Peter König: On the Relation of Action and Perception


Rising interest in theories of embodiment highlight the need to better understand the relation of action and conscious perception. Specifically, we investigate the concept that the quality of sensory awareness is determined by systematic change of afferent signals resulting from behaviour and knowledge thereof. The feelSpace belt provides qualitatively new sensory signals, relating the orientation of the subject to magnetic north. The resulting transformation laws, linking change of sensory signals and actions by the subject, establish sensorimotor contingencies.
The study demonstrates that the signals provided by the feelSpace belt improve behavioural performance, influence physiologic reactions and lead to qualitative changes in perceptual effects. These results provide evidence for a causal role of sensorimotor contingencies in perceptual awareness. In a follow-up we study sensory enhancement in a congenitally blind subject. Consistent with an earlier report improved behavioural performance and perceptual effects could be induced. However, unsupervised training by itself was not sufficient, and explicit instructions and training was necessary to ground the qualitatively new signals and provide associations with the available senses. A unified framework is presented that describes the interaction of sensory and motor systems as an interaction optimizing the predictability of sensory representations in the light of the behavioural repertoire. In summary, the presented experiments argue for a constitutive role of action in the formation of perception, although in some aspects it was dependent on available cognitive resources.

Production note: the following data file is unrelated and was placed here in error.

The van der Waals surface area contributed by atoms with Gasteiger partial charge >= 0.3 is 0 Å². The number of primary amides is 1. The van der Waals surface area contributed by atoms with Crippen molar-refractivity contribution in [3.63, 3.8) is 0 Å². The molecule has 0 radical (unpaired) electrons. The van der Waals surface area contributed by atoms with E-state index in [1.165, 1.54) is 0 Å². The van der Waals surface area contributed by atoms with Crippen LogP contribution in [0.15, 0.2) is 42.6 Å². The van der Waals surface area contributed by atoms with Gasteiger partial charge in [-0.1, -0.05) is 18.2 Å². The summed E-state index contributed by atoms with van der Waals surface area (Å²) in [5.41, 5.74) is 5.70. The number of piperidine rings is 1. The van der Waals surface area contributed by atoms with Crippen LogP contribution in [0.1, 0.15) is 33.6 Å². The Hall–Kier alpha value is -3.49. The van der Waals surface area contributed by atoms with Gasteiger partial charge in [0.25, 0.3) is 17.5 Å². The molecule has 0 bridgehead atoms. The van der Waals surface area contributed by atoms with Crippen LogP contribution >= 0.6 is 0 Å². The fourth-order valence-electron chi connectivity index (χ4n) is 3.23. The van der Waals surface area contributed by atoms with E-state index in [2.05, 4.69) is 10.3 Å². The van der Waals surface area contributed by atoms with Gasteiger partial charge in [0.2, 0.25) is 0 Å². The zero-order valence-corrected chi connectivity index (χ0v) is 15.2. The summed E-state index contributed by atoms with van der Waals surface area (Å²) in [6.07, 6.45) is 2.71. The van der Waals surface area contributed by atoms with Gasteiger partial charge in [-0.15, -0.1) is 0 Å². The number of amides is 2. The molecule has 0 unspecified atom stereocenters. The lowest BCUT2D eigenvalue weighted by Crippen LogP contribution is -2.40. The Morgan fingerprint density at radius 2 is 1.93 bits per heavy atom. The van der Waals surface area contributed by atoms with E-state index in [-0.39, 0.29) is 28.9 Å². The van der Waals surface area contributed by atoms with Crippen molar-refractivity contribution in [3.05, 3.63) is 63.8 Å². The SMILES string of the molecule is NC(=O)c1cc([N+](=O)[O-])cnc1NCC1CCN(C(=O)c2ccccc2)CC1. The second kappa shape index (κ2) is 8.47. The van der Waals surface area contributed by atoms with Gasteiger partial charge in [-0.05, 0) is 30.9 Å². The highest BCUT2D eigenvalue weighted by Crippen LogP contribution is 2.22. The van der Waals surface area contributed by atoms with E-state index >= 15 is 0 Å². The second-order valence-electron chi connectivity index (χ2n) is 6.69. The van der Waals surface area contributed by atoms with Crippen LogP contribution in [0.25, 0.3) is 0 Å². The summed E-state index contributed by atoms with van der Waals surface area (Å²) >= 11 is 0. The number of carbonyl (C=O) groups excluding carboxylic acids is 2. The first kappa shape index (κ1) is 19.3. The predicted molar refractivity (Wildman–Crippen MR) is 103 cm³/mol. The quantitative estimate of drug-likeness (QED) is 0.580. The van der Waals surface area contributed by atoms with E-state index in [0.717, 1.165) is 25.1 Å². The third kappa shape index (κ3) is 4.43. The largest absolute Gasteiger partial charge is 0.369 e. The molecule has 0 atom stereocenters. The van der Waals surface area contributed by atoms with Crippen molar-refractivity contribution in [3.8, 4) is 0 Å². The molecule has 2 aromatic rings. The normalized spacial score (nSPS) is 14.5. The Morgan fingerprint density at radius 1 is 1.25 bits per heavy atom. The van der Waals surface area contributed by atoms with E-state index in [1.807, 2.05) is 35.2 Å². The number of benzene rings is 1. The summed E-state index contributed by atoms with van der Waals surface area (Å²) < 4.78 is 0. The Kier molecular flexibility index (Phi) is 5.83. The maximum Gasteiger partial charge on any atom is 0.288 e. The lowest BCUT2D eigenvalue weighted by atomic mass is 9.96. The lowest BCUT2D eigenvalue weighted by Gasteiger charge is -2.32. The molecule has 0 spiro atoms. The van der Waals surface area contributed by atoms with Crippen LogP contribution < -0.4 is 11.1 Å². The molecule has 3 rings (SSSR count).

Dr. Peter König is Professor of Neurobiopsychology at the University of Onabrück and director of the Institute of Cognitive Science. He studied physics and medicine at the University of Bonn. From 1978 to 1994 he was scholarship holder and research assistant at the Max Planck Institute for Brain Research in Frankfurt am Main in the department of neurophysiology, and from 1995 to 1997 Senior Fellow at The Neurosciences Institute in La Jolla, California. This was followed by his Habilitation thesis at the Goethe University Frankfurt and the conferring of the title of private lecturer. From 1997 to 2003 he worked at the Institute of Neuroinformatics at the ETH Zurich as assistant professor. In 2009, he founded WhiteMatter Labs GmbH of which he is the scientific director. Since 2001, he is visiting professor at the Department of Neurophysiology and Pathophysiology of the University Medical Center Hamburg-Eppendorf.